Where, then, should we stand when there is a choice between heroism and danger? If we can save some innocent lives, should we not be willing to risk even our own lives to do so? Up to now, the whole argument on accepting refugees has been, “Is it dangerous or isn’t it?” To me, both arguments are nonsense. Resisting evil is always dangerous.

Into danger, unafraid

It was dangerous to operate the Underground Railroad. It was dangerous to confront Apartheid. It was dangerous to shelter Tutsis during the Rwandan genocide, to inscribe the names on Schindler’s List, to harbor the family of Anne Frank. It was dangerous for Christ to go into Jerusalem. All of those people walked into danger with their eyes open. Many of them paid with their lives. I don’t think any of them had regrets.

The dustbins of history are littered with the names of those who chose their own prosaic safety rather than stand up to a monstrous evil. When we consign the innocent to their fate in Syria, we number ourselves among them. We buy our illusion of safety at the price of our humanity. Because the reality is, we are no safer for our refusal to help the victims. We are in constant danger regardless.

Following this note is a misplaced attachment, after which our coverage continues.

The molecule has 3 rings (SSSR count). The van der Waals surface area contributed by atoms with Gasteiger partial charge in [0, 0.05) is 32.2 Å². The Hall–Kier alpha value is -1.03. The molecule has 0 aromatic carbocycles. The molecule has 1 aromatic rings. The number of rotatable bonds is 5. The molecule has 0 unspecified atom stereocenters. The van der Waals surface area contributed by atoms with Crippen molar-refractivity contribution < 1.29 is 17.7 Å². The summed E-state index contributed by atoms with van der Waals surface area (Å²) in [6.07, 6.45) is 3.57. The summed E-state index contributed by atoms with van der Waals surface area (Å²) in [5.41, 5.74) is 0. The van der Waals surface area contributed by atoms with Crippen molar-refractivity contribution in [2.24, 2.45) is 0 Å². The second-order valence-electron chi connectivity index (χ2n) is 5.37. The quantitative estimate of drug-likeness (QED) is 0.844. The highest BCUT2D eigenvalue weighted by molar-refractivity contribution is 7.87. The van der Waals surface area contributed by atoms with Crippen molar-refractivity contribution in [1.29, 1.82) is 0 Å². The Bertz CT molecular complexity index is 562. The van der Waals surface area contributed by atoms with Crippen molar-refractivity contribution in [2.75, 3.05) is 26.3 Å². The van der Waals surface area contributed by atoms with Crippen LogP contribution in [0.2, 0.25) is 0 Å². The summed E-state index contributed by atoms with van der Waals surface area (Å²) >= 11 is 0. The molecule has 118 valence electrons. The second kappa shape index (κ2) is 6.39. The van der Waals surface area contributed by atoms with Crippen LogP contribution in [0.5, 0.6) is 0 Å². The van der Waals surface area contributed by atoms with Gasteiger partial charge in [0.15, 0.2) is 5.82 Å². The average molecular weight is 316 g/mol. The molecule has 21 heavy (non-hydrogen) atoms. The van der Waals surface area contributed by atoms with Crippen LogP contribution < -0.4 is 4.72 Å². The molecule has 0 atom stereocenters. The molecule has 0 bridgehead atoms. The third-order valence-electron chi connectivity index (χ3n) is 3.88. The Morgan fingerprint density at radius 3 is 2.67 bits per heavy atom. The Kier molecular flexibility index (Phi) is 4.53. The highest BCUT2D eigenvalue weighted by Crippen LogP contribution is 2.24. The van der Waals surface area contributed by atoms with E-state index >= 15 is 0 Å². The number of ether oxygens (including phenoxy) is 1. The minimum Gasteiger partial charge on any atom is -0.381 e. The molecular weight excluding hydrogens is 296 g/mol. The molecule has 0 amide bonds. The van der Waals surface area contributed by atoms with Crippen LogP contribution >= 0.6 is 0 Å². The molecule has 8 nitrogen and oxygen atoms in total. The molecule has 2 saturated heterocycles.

When attacks come, if we are marked to die, we should at least be buried in hallowed ground. We should cry out our defiance. We should plant flowers on the graves of our fears.

We should shelter the refugees.

We are still, above all, the home of the brave.

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Photo credit: Bengin Ahmad / Foter.com /CC BY-ND

Why I am a Christian

Nice, smart… Christian? My story of 21st century faith.

It’s been a bad week for real Christianity. A month ago, when Pope Francis was in town, headlines were filled every day with the Christianity that I see and practice— one that looks like Jesus, that uses words like “beauty” and “hope”, that says things like “think of the poor” and “stop harming the earth”.

What a difference a month makes.

The Christlike Christian has slipped back beneath the waves of the popular imagination, supplanted by that pugnacious character we all love to hate. Let’s call him “Smackdown Christian”.

  • He’s privileged yet full of self-pity, just itching to take offense. That’s why he’s up in arms about a Starbucks cup with no snowflakes. (I still question whether anyone is actually upset over this, by the way.)
  • He likes nothing better than to suit up as judge and jury over other people’s transgressions. That’s why he came out with a policy this week that bans, not only gay people, but their kids from the Mormon Church.